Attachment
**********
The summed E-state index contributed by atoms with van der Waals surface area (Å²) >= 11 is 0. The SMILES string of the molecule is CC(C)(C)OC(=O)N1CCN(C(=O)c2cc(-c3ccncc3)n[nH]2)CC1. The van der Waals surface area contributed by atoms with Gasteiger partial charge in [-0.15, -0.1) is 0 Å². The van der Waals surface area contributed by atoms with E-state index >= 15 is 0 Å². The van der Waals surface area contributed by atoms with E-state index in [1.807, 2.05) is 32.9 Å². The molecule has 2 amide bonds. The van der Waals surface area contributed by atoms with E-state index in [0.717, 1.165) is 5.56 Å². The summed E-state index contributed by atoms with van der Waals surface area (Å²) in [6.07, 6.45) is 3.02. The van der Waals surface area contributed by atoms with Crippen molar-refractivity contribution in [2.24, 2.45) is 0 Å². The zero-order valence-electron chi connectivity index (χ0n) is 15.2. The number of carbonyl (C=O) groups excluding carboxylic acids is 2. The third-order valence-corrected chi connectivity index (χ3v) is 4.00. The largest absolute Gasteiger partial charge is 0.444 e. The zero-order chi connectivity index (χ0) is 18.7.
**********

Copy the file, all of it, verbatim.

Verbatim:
The summed E-state index contributed by atoms with van der Waals surface area (Å²) >= 11 is 0. The SMILES string of the molecule is CC(C)(C)OC(=O)N1CCN(C(=O)c2cc(-c3ccncc3)n[nH]2)CC1. The van der Waals surface area contributed by atoms with Gasteiger partial charge in [-0.15, -0.1) is 0 Å². The van der Waals surface area contributed by atoms with E-state index >= 15 is 0 Å². The van der Waals surface area contributed by atoms with E-state index in [1.807, 2.05) is 32.9 Å². The molecule has 2 amide bonds. The van der Waals surface area contributed by atoms with E-state index in [0.717, 1.165) is 5.56 Å². The summed E-state index contributed by atoms with van der Waals surface area (Å²) in [6.07, 6.45) is 3.02. The van der Waals surface area contributed by atoms with Crippen molar-refractivity contribution in [2.24, 2.45) is 0 Å². The zero-order valence-electron chi connectivity index (χ0n) is 15.2. The number of carbonyl (C=O) groups excluding carboxylic acids is 2. The third-order valence-corrected chi connectivity index (χ3v) is 4.00. The largest absolute Gasteiger partial charge is 0.444 e. The zero-order chi connectivity index (χ0) is 18.7.